'What is Peppa?': Why did a short film about a cartoon pig hog the spotlight in China?
Dialogue with Yang Rui

A trailer for a movie about the popular British cartoon character Peppa Pig, set to debut in China during the Spring Festival, has struck a chord with Chinese people for highlighting traditional family values, but also for bringing to fore nagging social issues facing the country.

"What is Peppa?" is a promotional video of the upcoming "Peppa Celebrates Chinese New Year", premiering in China at the beginning of the Year of the Pig, but many saw it as a short film in its own right.

The five-minute clip centers around a loving Chinese grandfather who resides in a village and is on a quest to find out what "Peppa" is in order to give his grandson who lives in the city the perfect Chinese New Year's present. Its tear-jerking and humorous portrayal of family bonds has caused a collective reflection about traditional Chinese values.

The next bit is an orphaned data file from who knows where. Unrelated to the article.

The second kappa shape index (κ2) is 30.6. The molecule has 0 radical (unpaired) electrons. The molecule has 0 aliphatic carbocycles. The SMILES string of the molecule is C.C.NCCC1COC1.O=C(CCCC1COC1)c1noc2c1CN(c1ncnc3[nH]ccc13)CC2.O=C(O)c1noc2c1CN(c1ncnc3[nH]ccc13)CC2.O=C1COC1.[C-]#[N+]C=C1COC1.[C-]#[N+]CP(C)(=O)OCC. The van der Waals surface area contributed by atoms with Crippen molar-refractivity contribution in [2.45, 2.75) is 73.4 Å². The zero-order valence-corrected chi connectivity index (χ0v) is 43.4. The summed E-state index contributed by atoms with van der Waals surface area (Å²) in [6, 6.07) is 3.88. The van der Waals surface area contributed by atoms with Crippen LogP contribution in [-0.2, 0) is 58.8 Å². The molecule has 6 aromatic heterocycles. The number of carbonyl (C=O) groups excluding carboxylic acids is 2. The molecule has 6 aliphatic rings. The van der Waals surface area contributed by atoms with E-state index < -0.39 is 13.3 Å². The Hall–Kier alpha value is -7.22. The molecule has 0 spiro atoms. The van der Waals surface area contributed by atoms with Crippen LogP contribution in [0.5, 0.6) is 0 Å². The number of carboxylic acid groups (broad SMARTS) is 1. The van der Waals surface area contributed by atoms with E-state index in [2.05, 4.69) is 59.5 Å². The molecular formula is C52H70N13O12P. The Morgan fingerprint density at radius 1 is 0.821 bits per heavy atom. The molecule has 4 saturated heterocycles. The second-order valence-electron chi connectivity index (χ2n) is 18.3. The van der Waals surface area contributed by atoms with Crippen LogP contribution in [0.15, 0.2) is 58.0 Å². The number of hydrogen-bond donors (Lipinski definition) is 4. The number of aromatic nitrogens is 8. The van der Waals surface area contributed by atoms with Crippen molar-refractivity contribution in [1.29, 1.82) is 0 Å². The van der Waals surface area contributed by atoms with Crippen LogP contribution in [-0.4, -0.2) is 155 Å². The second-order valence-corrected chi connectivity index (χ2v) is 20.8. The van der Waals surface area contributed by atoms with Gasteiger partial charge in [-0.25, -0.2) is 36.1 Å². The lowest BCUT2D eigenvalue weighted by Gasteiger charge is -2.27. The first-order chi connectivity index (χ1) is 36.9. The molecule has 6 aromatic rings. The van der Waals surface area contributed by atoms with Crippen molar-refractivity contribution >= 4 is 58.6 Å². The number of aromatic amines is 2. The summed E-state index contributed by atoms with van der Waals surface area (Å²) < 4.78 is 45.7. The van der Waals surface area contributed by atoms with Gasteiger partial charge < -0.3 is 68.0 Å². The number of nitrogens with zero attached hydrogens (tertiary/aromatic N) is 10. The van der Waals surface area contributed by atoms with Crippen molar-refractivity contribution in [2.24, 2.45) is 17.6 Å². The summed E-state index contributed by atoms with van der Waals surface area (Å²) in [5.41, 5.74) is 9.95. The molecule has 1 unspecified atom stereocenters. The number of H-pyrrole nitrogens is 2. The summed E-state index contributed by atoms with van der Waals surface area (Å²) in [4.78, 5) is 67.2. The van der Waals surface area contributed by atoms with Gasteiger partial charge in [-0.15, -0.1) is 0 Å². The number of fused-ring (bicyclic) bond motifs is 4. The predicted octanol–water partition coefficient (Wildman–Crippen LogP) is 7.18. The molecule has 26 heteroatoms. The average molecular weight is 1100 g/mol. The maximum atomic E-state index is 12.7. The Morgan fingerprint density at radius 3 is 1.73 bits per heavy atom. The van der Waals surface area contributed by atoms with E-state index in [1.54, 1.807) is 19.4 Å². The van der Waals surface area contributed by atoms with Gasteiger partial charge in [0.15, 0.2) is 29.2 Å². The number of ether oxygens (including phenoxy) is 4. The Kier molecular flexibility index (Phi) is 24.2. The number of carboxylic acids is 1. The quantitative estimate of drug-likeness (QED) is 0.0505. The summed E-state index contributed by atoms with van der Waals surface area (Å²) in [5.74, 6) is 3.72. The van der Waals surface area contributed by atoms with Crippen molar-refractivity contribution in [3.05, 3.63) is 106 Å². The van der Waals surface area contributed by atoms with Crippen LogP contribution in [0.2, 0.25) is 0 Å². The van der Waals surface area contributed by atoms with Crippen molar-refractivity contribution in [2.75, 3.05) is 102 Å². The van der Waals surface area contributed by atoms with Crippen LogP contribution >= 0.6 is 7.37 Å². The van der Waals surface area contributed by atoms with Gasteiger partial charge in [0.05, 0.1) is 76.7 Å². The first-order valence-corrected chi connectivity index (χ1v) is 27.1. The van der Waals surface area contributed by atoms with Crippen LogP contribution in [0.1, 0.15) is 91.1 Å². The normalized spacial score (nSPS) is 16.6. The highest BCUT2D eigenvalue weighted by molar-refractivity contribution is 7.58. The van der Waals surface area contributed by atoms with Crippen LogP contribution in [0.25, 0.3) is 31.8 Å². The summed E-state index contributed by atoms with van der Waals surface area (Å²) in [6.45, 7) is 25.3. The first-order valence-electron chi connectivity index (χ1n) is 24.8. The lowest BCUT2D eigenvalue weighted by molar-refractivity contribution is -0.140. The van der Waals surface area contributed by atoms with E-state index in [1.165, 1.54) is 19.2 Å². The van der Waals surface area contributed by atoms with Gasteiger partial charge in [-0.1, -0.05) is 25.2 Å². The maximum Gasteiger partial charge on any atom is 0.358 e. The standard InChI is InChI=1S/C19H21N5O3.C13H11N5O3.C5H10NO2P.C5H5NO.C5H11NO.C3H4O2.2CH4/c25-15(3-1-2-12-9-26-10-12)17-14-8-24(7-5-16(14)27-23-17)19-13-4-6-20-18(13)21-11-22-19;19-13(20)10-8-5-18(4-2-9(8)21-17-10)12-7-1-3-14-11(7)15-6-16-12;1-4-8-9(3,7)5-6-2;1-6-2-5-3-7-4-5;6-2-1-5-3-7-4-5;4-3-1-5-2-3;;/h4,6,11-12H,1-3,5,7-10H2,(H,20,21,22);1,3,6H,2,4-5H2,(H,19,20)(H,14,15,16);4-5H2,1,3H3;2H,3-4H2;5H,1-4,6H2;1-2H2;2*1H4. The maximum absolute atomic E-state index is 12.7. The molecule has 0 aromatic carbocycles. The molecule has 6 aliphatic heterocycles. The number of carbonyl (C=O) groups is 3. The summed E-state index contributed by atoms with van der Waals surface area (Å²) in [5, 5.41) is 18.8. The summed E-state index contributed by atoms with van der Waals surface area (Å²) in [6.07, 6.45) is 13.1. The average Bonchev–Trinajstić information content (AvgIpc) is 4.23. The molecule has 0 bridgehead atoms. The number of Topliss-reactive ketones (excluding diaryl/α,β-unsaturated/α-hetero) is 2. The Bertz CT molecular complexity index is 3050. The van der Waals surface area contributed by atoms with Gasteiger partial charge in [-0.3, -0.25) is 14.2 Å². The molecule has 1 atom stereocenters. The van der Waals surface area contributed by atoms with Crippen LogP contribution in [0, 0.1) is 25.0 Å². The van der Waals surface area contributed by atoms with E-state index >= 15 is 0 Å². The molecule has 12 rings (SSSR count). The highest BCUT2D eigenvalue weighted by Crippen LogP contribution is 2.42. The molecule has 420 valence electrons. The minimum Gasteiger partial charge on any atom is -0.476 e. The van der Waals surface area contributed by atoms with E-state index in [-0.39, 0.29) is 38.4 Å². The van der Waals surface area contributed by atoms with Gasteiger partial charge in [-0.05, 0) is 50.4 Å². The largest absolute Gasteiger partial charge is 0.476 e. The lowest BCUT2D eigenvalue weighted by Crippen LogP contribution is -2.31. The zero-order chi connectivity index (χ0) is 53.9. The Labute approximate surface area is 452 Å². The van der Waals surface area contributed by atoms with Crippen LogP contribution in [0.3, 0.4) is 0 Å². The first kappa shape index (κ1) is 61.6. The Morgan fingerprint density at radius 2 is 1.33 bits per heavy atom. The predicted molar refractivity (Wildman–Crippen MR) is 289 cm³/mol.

Dr. Douglas Noble, deputy representative of UNICEF China, said that it's a very creative way to have the cartoon character Peppa connect the two generations in the teaser; and such phenomenon is actually very common. But the positive side of the teaser is that it also brings the family closer when its members learn about and understand each other.


Professor Teng Jimeng from Beijing Foreign Studies University pointed out that over the past four decades, China has scored considerable progress in terms of urbanization and industrialization.

But there are certain issues people are facing in today's society, such as the gap between rural and urban areas, which the film has depicted. The industrialization and migration trend are threatening the significance of some of the traditional Chinese values, and are now drawing growing attention from the government and the public.


Noble noted that China has made great success in pulling hundreds of millions of people in rural areas out of poverty in the past 40 years. But addressing the issues of a growing migrant population and left-behind children requires new approaches and policies.